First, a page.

Alone, Bored, Or Socially Awkward?

I can’t tell you the number of times that I’ve gotten distracted by my phone while writing this blog. I’ve checked my social media accounts, text messages, and email numerous times as a method of procrastination. Considering its finals week for me, I’ve been isolated in my apartment for the last 3 days studying. However, I weirdly feel connected to my friends just by checking their social media accounts and receiving SnapChats from them. I used to think it was just a way to cure my boredom; however, Sherry Turkle’s TED Talk made me realize that it is actually a way for me to not feel alone.

I find it funny though that I frequently find my friends, siblings, and even my parents with their faces glued to their phones when they are in a social setting. Why would anyone feel alone when they are surrounded by familiar faces? Today, individuals feel more comfortable contacting one another via text messages and emails rather than having a face-to-face conversation or picking up the phone. This is causing younger generations to learn social skills later and later in life; and therefore, tend to be socially awkward and find it difficult to look people in the eye when talking to them. Ultimately, this will negatively impact their present and future relationships in their everyday and work life.


Professor Kane’s Social Media and Digital Business class provided insight into the pitfalls and consequences that come with being a user of social media platforms. I now find myself being hyper aware of comments and usage behaviors of social media that I once overlooked. I’m eager to see what changes social media platforms make to either enhance or further upset users’ safety and relationships.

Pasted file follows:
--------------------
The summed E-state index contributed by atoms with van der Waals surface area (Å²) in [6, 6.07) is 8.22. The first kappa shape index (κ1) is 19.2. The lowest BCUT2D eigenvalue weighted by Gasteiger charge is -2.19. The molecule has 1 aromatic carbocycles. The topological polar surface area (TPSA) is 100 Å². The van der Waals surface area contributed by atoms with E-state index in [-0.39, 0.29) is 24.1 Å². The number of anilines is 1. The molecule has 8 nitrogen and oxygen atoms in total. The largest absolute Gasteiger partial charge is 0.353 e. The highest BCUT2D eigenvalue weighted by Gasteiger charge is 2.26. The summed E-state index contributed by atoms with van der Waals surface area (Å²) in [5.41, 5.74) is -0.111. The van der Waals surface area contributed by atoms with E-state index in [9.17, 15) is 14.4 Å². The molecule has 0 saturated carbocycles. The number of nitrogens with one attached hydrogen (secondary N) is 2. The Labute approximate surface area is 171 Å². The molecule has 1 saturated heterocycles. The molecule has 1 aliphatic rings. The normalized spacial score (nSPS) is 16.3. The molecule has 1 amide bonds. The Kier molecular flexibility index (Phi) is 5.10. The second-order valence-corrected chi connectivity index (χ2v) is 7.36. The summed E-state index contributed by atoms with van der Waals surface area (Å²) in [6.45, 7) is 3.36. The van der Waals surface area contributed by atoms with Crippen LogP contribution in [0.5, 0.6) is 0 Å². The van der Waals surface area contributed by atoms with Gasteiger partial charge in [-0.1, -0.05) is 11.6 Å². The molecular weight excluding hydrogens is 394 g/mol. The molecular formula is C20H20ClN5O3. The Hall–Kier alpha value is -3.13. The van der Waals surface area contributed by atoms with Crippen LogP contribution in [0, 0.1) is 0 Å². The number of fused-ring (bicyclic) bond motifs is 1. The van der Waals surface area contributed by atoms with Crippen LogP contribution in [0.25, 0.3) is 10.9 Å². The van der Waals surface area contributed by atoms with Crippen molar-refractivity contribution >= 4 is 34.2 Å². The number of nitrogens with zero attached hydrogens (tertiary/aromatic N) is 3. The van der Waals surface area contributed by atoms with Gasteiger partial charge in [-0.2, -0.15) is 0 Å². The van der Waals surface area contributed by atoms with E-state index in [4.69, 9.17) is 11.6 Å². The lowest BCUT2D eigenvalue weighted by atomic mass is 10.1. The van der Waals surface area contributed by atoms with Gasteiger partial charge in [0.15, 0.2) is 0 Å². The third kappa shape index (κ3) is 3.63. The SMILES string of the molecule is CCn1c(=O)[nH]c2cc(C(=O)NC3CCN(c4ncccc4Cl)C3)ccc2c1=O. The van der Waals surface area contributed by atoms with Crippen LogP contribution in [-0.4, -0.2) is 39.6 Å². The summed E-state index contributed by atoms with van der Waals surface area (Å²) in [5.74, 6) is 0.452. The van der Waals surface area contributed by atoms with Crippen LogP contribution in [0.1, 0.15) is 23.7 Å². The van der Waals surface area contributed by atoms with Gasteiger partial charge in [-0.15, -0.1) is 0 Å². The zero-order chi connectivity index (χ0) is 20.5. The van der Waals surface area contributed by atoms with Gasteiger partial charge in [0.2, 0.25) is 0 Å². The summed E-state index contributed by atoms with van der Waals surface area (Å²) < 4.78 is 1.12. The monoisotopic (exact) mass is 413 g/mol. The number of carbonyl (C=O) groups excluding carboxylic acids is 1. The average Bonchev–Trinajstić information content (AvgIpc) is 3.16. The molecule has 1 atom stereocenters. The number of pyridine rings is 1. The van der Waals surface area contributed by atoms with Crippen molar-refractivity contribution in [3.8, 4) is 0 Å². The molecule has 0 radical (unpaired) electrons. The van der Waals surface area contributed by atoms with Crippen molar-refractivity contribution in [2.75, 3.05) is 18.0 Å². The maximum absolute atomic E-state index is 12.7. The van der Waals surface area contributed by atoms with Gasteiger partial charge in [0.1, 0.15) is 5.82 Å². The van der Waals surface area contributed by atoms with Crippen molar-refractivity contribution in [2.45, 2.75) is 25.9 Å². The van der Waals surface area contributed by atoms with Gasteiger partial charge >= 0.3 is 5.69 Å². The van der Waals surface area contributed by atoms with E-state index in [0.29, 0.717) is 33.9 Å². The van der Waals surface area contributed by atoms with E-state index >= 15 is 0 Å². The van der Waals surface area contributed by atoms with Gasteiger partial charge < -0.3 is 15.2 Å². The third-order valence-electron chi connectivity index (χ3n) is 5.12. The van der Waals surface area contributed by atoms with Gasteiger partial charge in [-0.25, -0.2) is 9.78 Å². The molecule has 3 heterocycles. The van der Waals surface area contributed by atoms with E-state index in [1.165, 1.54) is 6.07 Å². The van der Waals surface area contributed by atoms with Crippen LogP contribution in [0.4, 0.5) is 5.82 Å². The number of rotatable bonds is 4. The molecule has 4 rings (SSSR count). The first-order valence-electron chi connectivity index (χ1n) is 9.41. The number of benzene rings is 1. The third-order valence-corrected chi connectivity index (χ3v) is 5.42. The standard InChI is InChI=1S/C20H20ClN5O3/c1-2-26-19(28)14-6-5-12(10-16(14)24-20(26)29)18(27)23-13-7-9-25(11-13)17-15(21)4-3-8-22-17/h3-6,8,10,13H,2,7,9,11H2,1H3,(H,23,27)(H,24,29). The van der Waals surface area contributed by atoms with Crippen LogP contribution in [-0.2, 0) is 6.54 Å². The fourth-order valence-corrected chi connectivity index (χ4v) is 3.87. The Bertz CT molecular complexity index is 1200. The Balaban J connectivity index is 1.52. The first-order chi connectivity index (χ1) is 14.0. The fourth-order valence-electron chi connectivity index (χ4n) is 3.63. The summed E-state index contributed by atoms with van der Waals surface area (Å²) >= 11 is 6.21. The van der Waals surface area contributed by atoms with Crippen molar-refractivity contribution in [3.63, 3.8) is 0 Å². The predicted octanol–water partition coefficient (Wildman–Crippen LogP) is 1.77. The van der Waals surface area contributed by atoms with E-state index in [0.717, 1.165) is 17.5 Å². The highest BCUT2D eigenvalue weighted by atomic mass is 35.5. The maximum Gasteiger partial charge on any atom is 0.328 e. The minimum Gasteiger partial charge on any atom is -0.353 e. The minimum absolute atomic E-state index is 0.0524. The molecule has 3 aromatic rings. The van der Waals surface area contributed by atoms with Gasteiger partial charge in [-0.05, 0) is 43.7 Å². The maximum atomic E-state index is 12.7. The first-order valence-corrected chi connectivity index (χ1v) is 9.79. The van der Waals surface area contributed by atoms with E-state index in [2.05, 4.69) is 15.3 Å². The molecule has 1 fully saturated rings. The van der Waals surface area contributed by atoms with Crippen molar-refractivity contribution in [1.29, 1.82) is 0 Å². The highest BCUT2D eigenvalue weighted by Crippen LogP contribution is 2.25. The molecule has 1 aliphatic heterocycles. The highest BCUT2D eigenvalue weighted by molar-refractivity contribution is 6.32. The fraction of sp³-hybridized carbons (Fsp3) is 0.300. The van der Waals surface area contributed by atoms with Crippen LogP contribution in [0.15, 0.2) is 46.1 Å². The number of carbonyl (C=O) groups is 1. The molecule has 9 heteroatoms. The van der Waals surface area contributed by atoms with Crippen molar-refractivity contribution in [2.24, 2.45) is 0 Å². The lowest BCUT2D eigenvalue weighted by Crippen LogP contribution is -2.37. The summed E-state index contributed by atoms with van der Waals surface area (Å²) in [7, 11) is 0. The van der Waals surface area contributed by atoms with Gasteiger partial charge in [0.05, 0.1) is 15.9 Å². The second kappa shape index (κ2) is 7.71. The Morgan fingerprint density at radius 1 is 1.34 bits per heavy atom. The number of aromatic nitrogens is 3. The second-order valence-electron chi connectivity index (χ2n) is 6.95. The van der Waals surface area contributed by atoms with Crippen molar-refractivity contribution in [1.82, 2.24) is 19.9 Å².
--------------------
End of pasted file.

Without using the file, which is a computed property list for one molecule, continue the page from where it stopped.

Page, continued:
1. finkbecca · ·

    Nice final post! I, too, was shocked to learn how many “trolls” are doctors, lawyers, and school teachers. It’s hard not to picture someone who lives in their parents basement and plays online all day. This class has certainly opened my eyes to some things I never expected before! I’m curious to see how social media and technology use will develop further and what it will be like for generations to come. I’ve definitely noticed that, especially with younger people, holding your phone to your face during a conversation (thinking you can multitask) has become a norm. That drives me nuts!

  2. I’m glad you seemed to enjoy Prof Fichman’s class. That was a new addition for the semester.

  3. Nice post! I agree that it’s really surprising to find out that a lot of trolls are actually normal human beings and not just people who stay in basements. It’s a shame that they use social media as some kind of outlet to be mean to other people (or to shame them, like the Justine Sacco example), but it is good that social media sites are starting to implement features to help protect people from being bullied. It’s interesting to think about how your two points sort of relate to each other. While people are being less social in person and are spending more time on their phones, some people are choosing to use that power to just be mean to others instead. What would they be doing if they didn’t have social media? Would they be mean to people in person, or would they not even have those urges to troll?